Top 5 Mistakes Made by Sales Hiring Managers and How to Avoid Them

A common criticism of sales hiring managers is that they act on gut instincts. Why is this such a bad thing? In short, they turn hiring into a crapshoot with a 50% failure rate.

Hiring has a 50% failure rateThe main problem with trusting your instincts is that they are often based on various cognitive biases learned through our experience. Cognitive biases are mental shortcuts that cause people to interpret information in a way that creates their own “subjective social reality,” which leads to inaccurate judgments and illogical behavior.

Inspired by this extensive list, here are the top 5 biases of hiring managers:

1. Overconfidence effect

This phenomenon describes when “someone’s subjective confidence in their judgments is reliably greater than their objective accuracy.” Case in point? When a person is (overly) confident that trusting their gut instincts leads to good hiring decisions. Overconfidence is often the result of confirmation bias, which causes people to remember the examples of when reliance on gut instincts led to a good hire while ignoring or forgetting the times it led to a disastrous one.

2. Halo effect

This bias occurs when “we assume that because people are good at doing A they will be good at doing B, C and D.” The halo effect often occurs when the hiring manager likes a candidate and uses that as a basis for assuming he or she will be good at the job rather than an objective analysis of their job-related skills and abilities.

3. Similarity attraction effect

This is the tendency for people to “seek out others who are just like them.” The adage “opposites attract” turns out to be a myth: We tend to like individuals who are similar to us. Research on hiring practices by Professor Rivera at the Kellogg School of Management found that “Employers sought candidates who were not only competent but also culturally similar to themselves in terms of leisure pursuits, experiences, and self-presentation styles.”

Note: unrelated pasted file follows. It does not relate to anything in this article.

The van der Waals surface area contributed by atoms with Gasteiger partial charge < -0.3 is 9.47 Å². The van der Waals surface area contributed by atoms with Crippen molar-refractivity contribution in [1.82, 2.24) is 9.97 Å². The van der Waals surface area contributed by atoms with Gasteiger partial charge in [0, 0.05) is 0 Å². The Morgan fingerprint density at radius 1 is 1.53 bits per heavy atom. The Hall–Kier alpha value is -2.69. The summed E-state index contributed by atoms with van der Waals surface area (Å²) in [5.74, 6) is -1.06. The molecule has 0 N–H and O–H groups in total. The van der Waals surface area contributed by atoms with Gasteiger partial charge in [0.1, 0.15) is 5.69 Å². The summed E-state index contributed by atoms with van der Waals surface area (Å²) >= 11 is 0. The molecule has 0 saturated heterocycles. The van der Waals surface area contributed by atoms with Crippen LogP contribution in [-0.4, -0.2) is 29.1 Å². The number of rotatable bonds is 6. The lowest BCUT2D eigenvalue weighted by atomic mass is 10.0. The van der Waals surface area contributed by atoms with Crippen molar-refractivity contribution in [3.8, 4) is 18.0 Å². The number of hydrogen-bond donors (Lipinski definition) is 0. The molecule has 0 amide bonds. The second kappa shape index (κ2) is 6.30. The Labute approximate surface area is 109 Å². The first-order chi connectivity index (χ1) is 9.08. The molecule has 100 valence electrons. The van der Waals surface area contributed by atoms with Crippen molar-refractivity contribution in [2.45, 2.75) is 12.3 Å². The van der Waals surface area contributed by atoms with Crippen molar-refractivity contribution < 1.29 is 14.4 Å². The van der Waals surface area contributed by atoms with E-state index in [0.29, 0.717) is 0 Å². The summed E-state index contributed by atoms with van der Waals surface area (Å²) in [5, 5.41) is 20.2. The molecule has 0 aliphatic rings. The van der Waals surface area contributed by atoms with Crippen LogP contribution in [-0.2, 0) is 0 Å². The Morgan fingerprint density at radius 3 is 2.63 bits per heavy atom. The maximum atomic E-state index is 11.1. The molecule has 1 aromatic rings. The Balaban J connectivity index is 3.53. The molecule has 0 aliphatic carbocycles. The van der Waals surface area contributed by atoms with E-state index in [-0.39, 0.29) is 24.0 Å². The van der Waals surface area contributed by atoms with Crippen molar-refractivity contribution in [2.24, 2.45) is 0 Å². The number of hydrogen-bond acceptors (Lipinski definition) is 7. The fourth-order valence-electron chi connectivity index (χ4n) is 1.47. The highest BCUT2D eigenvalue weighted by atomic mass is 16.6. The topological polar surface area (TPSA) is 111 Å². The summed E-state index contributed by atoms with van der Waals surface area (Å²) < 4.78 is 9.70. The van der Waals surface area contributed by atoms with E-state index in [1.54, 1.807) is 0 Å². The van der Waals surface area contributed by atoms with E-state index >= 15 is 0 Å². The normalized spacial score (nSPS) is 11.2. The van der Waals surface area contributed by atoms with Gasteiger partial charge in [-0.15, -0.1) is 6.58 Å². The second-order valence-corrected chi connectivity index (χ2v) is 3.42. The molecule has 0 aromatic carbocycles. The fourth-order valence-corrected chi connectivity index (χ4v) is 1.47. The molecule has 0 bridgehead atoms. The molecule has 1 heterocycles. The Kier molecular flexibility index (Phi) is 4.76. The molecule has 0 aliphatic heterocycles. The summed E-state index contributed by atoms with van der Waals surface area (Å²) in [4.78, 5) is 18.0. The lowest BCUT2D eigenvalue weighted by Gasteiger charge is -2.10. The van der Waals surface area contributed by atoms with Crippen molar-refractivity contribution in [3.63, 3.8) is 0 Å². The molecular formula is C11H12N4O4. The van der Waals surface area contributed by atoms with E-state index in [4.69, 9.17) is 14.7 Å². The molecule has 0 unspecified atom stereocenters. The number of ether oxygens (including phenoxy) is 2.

4. Confirmation bias

This bias occurs when people “favor information that confirms their beliefs or hypotheses” and ignore or discount disconfirming information. Confirmation bias is one of the reasons why hiring managers are inconsistent in the interview questions they ask across candidates. Because they tend to ask questions that confirm their unique beliefs about each candidate, this often results in a process of comparing apples to oranges.

5. Illusory correlation

This is the tendency to “perceive a relationship between variables (typically people, events, or behaviors) even when no such relationship exists.” Illusory correlation is the reason why hiring managers ask interview questions such as, “What kitchen utensil would you be?” These types of questions are believed to provide insight into a candidate’s personality even though there is no evidence that they actually predict job performance (or anything else for that matter).

The takeaways

The evidence shows that “trusting your intuition” doesn’t lead to better hiring results and in fact, based on Professor Dana’s research at the Yale School of Management, often leads to inferior outcomes. So what can you do to counteract these cognitive biases?

Although it’s impossible to eliminate their effects completely (we’re only human, after all), you can replace your reliance on subjective instincts by using objective data as the basis for making accurate hiring decisions. The best methods for collecting data on candidates that predict subsequent job performance include validated pre-hire psychometric assessments and well-designed structured interviews.

We’ve been “trusting our instincts” with inconsistent results for too long. It’s time to embrace the world of data analytics and “trust the data” instead.

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Ji-A Min

Ji-A Min

Head Data Scientist at Ideal
Ji-A Min is the Head Data Scientist at Ideal. With a Master’s in Industrial-Organizational Psychology, Ji-A promotes best practices and data-based recruitment. She writes about trends and research in talent acquisition, HR tech, and people analytics.
Ji-A Min

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